Critical Program Reading: Structuring An Unstructured Program. Part 1 (May 16, 1975)

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Critical Program Reading: Structuring An Unstructured Program. Part 1 (May 16, 1975)

Info

Release Date: May 16, 1975
Length: 17:49
Series: Critical Program Reading
Co-Producer: Ethnotech

Credits

Gerald Weinberg (Author)
Dennis Geller (Author)
Tom Plum (Author)
Naomi Kleid (Author)


Critical Program Reading: Structuring An Unstructured Program. Part 1 was a film released by Edutronics Systems International Inc. on May 16, 1975 to customers in the business and education sectors.

This film is part 1 of the Structured Programming Techniques course.

Summary[edit | edit source]

The narrator discusses with three co-worker characters a section of unstructured sales analysis code in a pseudocode language:

RR = RETS / (ORFL + BKOR - RETS).
IF RR IS LESS THAN .20
THEN GO TO END-OF-ANALYSIS.
IF RR IS LESS THAN OR EQUAL TO .33
THEN ADD ONE TO HRC,
GO TO END-OF-ANALYSIS.
PERFORM HR-REPORT.
END-OF-ANALYSIS:

Over the course of the film, the four pick apart the code, and find ways to make it easier to read for future coworkers that may look over it. They use 12 concepts to tackle this problem:

  1. Correct-Modifiable-Understandable Programs
  2. Consistency Aids Understanding
  3. Use Symbols In A Natural Way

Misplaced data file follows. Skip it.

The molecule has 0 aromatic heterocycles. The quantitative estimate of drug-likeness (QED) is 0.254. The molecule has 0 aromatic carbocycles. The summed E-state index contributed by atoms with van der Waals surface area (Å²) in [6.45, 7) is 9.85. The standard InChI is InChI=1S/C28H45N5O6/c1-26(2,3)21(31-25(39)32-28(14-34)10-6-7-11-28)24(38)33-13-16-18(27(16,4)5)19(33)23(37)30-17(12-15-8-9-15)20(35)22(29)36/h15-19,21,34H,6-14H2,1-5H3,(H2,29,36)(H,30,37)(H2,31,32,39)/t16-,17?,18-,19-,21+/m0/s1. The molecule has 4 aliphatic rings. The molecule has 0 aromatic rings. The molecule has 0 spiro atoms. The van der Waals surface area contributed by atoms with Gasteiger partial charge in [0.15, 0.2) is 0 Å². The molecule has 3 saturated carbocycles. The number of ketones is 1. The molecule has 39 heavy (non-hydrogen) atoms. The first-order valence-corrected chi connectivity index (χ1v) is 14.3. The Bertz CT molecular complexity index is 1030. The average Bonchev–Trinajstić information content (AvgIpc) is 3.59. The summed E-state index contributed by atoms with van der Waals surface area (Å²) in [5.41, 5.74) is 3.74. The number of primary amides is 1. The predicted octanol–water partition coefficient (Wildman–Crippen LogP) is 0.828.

4. Add Structure To Aid Understanding
  5. Don't Be Misled By Poor Code
  6. Take The Time To Be Precise
  7. Don't Create Hard Questions
  8. Structured Code Needs No Flow Diagrams
  9. Decomposition: Divide And Conquer
  10. Style Improves The Basic Language
  11. Wrong Means Poor Structure
  12. At First, Ignore Language Details

By the end, the final code looks like:

IF FRACTION-OF-RETURNS IS GREATER THAN .20
     THEN
     IF FRACTION-OF-RETURNS IS LESS THAN .33
          THEN ADD ONE TO HRC,
          GO TO END-OF-ANALYSIS
          ELSE PERFORM HR-REPORT.
END-OF-ANALYSIS

Credits[edit | edit source]

The film was co-produced by Ethnotech, with its founder- Gerald Weinberg being credited on the film alongside Dennis Geller and Tom Plum.[1] An article confirms all three were authors to the series. Naomi Kleid is also credited for authoring the series, but is not credited directly.[2] It is unknown who are the voice actors for the characters within the film, though given there are four characters and four writers, they may have a shared voice credit.

References[edit | edit source]